Beer, BBQ, and Music: St. Louis has it all and it does them all well. —INGRAIN, Winter/Spring 2020
STORY / Brian DeVaney
Okay, we get it, Chicago: You guys have world-class restaurants, music venues that can woo Taylor Swift, and Kanye. What you may not know is that in the Midwest there also lies a little place called St. Louis, a city with a beer and food scene that can compete with any major metropolis in the world.
If anyone were to hack my bank account and I had set up the password challenge question as “What is your favorite drink?,” I’m pretty sure I would be screwed because the answer would be BEER. Micro/nano/mini breweries (or whatever other adjective you want to use to define small, local beer producers) have become ubiquitous in St. Louis, the city where I have served beer since I was 6 (unopened cans of Bud Light to mom) and have had a few myself since I became a responsible 21-year-old adult.
At certain times of the year, if you show up early to line up for the amazing offerings at Narrow Gauge Brewing Company (1595 N. Hwy. 67, Florissant), at some point you may realize you are at the end of the line because people slept in tents to get the latest “double-dry-hopped” release (a dry-hopped version of the brewery’s IPAs and pale ales). If “hoppiness” is not your bag, check out the wide array of unique “I’d run over my own mother for one more pint” deliciousness. The brewery’s wild ales and sours are off the chain.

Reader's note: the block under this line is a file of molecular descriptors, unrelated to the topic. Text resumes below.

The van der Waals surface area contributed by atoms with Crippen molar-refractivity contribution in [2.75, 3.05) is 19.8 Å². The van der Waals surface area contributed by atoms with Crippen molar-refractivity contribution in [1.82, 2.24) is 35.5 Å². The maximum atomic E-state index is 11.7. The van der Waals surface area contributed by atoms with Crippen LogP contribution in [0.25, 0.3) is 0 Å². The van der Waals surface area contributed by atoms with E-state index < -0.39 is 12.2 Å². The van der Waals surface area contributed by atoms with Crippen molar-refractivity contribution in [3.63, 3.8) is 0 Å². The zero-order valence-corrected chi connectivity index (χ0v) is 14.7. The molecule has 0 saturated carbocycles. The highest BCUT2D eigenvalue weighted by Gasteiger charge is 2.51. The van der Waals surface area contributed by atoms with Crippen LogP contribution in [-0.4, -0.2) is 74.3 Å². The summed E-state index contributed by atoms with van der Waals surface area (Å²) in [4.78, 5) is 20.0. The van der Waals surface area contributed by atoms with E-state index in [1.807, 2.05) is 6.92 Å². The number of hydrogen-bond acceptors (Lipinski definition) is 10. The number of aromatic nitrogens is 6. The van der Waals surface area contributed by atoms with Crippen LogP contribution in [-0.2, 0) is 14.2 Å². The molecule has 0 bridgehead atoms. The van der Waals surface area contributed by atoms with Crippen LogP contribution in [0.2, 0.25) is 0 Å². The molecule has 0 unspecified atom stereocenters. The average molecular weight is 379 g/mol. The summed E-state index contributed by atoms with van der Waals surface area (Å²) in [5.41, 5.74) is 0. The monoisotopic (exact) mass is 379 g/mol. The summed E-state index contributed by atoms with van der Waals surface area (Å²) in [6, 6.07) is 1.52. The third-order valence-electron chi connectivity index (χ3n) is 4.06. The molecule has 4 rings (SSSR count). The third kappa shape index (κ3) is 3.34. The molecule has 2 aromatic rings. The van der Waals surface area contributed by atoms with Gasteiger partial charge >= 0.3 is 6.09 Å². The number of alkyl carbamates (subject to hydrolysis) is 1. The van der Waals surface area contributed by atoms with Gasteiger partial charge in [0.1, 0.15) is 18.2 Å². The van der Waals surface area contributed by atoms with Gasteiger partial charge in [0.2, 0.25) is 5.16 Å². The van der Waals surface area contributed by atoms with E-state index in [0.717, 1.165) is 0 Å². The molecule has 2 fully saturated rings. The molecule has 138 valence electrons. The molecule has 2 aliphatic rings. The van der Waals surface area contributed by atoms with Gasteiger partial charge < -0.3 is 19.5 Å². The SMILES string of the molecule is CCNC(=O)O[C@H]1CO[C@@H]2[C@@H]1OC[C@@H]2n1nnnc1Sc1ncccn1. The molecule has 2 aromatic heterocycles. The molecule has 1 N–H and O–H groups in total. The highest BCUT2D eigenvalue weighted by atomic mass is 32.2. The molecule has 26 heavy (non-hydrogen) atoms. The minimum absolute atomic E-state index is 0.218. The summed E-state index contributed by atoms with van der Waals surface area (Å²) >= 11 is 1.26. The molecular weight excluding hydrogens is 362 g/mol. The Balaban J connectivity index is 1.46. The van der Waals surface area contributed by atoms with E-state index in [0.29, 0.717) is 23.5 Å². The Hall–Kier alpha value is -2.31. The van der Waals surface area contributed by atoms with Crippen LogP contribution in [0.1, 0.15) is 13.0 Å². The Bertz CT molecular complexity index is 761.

PICKS Double-dry-hopped Cloud City, OJ Run, Begin Anew (Blend #1 Peach)
Warning: When sampling the brews at Center Ice Brewery (3126 Olive St.), you will want to try EVERYTHING. The variety at this up-and-coming brewery is insane: American strong ales (a catchall category for beers with high ABVs), rosé ales and ciders, pilsners, stouts, and more. Pick up a Crowler (a 32-ounce aluminum to-go can) or two to watch the game at home.
PICKS Beauty Brut IPA (dear Lord, this is good!), Play Gloria Hazy IPA (LET’S GO, BLUES!), Nash Year’s Eve 2017 (a Champagne-like imperial blonde ale with white grapes aged for more than two years)
When you head to the hippest beer venue in St. Louis, you will notice that Rockwell Beer Co.’s (1320 S. Vandeventer Ave.) patio is festooned with shipping containers. (I’m pretty sure
they were used to transport artisanal beard balm and ethically sourced flannel.) This knowledge only enhances the flavor of anything you drink, preferably as a means to wash down partner restaurant BrassWELL’s fried chicken sandwich (topped with pickles, arugula, and served with aioli).